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AFI is a wrap, but Maja Milos’ CLIP is still haunting me

AFI is a wrap, but Maja Milos’ CLIP is still haunting me

Articles - Festivals

My girlfriend and I managed to attend eight films at AFI this year over the course of the seven-day festival: Amour; Rust and Bone; Clip; Caesar Must Die; Starlet; Beyond the Hills; Leviathan; and Antiviral. This means, of course, that we missed the lions share of the films on the slate (there were 128, by the way), including, somehow, all of the award winners. But what we did see was so consistently innovative that I feel watching any block of films at AFI is tantamount political polling: You might not get everyone’s opinion, but as long as your sample size is big enough, you can extend your limited observations to the whole. Jacqueline Lyanga and her team cherry pick their program from the entire international festival season, so the lineup should be stellar. And this year it was.

Full disclosure, MovieMaker is an affiliate media sponsor of AFI. However I attended the festival in 2010 and 2011 as an independent, and loved the program both those years, too. This year was different, though, because the programmers pushed limits in 2012 that they couldn’t in previous years—in no small part because Maja Milos’ Clip premiered at Rotterdam in 2012. I’ll explain why this is important in a moment.

In the run-up to the festival, I had the opportunity to watch Sean Baker’s Starlet, a film that starts on a gorgeous, underwear-clad blonde girl with a cute dog, and then pretends to be a hands-off, neo-realist portrait of an un-ambitious, entitled 20-something white kid until, 45 minutes later, it transforms into an unsentimental—and non-judgmental—examination of the porn industry’s lost souls. After seeing Starlet, I felt certain that Mr. Baker was a shining beacon in the post-mumblecore, micro-budget American independent scene. I still feel that way.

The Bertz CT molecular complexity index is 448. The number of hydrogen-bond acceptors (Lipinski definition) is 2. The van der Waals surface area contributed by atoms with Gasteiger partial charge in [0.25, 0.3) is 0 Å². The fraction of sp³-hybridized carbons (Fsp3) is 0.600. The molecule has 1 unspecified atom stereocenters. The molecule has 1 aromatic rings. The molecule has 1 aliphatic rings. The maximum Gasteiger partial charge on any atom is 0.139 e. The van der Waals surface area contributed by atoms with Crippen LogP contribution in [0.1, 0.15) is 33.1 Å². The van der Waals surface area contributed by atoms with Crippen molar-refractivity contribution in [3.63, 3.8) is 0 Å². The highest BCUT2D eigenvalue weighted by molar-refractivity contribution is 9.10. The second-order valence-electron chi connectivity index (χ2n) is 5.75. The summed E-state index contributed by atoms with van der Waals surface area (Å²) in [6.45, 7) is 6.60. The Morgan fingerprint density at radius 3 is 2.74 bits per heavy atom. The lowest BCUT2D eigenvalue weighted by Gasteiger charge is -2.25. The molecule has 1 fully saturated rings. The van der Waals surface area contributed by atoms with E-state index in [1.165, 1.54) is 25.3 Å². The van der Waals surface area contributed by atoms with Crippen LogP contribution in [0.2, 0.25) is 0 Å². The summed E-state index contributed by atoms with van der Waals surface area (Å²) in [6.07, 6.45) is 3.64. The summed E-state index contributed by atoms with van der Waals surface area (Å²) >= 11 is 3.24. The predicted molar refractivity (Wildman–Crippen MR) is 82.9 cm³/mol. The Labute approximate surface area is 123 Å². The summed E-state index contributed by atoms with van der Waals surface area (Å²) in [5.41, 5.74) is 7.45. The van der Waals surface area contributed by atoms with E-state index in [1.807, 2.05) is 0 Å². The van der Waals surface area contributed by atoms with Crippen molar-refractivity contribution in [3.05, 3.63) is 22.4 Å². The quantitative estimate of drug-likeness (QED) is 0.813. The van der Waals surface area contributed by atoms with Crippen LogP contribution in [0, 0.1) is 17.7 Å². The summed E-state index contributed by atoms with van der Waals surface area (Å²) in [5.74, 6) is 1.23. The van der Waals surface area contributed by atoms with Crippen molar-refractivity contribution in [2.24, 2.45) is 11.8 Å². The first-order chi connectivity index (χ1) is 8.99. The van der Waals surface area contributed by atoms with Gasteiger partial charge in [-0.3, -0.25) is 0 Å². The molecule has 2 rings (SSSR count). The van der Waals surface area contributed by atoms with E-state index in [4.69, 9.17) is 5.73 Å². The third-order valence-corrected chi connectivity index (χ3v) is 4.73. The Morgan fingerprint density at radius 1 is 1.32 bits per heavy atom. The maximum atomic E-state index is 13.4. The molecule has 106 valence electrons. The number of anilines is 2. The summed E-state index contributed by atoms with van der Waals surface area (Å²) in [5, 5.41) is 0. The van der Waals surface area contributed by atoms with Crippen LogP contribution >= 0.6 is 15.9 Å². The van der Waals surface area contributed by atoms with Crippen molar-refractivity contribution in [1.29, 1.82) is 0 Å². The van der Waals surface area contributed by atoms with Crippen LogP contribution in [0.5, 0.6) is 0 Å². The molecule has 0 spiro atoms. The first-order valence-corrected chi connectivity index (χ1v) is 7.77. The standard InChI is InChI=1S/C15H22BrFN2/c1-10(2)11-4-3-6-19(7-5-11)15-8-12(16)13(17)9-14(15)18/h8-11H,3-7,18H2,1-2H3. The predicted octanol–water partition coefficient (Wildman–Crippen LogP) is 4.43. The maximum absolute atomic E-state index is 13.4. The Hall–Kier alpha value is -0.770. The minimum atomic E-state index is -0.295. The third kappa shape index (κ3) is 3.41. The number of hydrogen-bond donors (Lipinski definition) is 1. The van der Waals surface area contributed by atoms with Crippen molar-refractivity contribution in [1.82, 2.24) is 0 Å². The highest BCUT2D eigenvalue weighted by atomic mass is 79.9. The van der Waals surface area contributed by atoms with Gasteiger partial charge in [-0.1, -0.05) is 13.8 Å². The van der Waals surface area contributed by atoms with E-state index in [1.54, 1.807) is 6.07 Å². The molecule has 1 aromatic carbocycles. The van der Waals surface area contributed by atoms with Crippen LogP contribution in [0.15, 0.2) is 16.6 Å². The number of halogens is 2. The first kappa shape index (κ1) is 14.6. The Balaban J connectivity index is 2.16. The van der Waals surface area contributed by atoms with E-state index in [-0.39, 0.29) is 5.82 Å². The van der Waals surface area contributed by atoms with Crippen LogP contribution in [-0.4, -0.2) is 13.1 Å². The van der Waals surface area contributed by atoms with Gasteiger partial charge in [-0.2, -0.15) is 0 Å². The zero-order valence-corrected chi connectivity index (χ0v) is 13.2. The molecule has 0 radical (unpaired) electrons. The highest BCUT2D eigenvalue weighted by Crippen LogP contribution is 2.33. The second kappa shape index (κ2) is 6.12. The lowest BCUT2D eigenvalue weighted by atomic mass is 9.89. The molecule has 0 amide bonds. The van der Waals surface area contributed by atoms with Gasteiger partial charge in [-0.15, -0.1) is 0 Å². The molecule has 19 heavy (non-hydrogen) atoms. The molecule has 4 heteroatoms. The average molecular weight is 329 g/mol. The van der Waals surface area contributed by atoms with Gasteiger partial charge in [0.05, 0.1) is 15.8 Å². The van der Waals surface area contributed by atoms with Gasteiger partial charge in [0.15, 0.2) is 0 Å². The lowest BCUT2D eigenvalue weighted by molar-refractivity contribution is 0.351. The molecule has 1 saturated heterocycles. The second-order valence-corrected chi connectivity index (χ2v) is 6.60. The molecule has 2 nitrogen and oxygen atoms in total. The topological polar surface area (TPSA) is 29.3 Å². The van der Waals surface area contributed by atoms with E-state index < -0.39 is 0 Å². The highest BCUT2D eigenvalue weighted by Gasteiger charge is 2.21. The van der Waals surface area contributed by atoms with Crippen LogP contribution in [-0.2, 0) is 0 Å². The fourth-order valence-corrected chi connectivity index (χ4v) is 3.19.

But after seeing Clip at AFI—the directorial debut of Serbian director Maja Milos chronicling the hyper-sexual, hyper-violent lives of high school kids in the former Yugoslavia—I was reminded that American filmmakers, either because of our lingering puritanical morals or budget restrictions (or both), rarely glimpse the limits of cinema, let alone transgress them. I don’t mean this as a wholesale condemnation. Context is vitally important. The US doesn’t fund groundbreaking cinema. European countries do. Serbia put up all the money for Clip—which is completely flabbergasting. If the NEA had backed Starlet, for example, Obama would’ve been impeached. If the NEA had funded Clip, he would’ve been assassinated.

American filmmakers must work within the confines of private investment, where ROI reigns supreme. Therefore we can’t judge American independent productions with the same rubric we apply to the Europeans. That’s a travesty we need to fix, but for the time being it’s also a fact.

Earlier this year, Craig Zobel’s Compliance caused an uproar when it debuted at SXSW. And Compliance is undoubtedly an ethically complex film that succeeds in making its audience do something American films rarely do: Sympathize with the victims and feel repulsed by their behavior. But Milos’ Clip so far exceeds the directorial bravery of any English language film in recent memory—it shames Shame, and even makes Kids look like a Disney picture—that I feel it’s imperative viewing for every young filmmaker working in the realist vein. You’ll never again shoot two, young semi-lovers eating cereal in bed.

As I write in the editors note for our forthcoming Guide, independent film is the antidote to the “cancer of commercial cinema,” but to be an effective therapy, filmmakers working outside of the Hollywood system really need to push against the barriers of acceptability as hard as they can to remind—even shock—American audiences into remembering that film is a vital and transformational artistic medium. There are moments in Baker’s Starlet that will offend even some adventurous moviegoers. But the first minute of Clip alone feels more vital, dangerous, and honest than the totality of American cinema right now.

American independents are shaking off the shackles of mumblecore, but European cinema still feels more progressive and challenging by a mile (or a kilometer, more accurately). AFI proved that again this year, but there remains serious opportunity for Americans to recapture the throne if, as Lyanga pointed out to me when I interviewed her, we look to our European brethren for strength. They have the backing of their governments, and we have to go it alone. In the Sundance issue of MovieMaker, I’ll be introducing a “Limit Pushers” article, where I’ll be profiling the boldest and most inventive moviemakers currently working—and how they’re able to do the work they do. Until then, go see Clip, Starlet, Amour, Beyond the Hills, and Caesar Must Die. We’ll chat soon.

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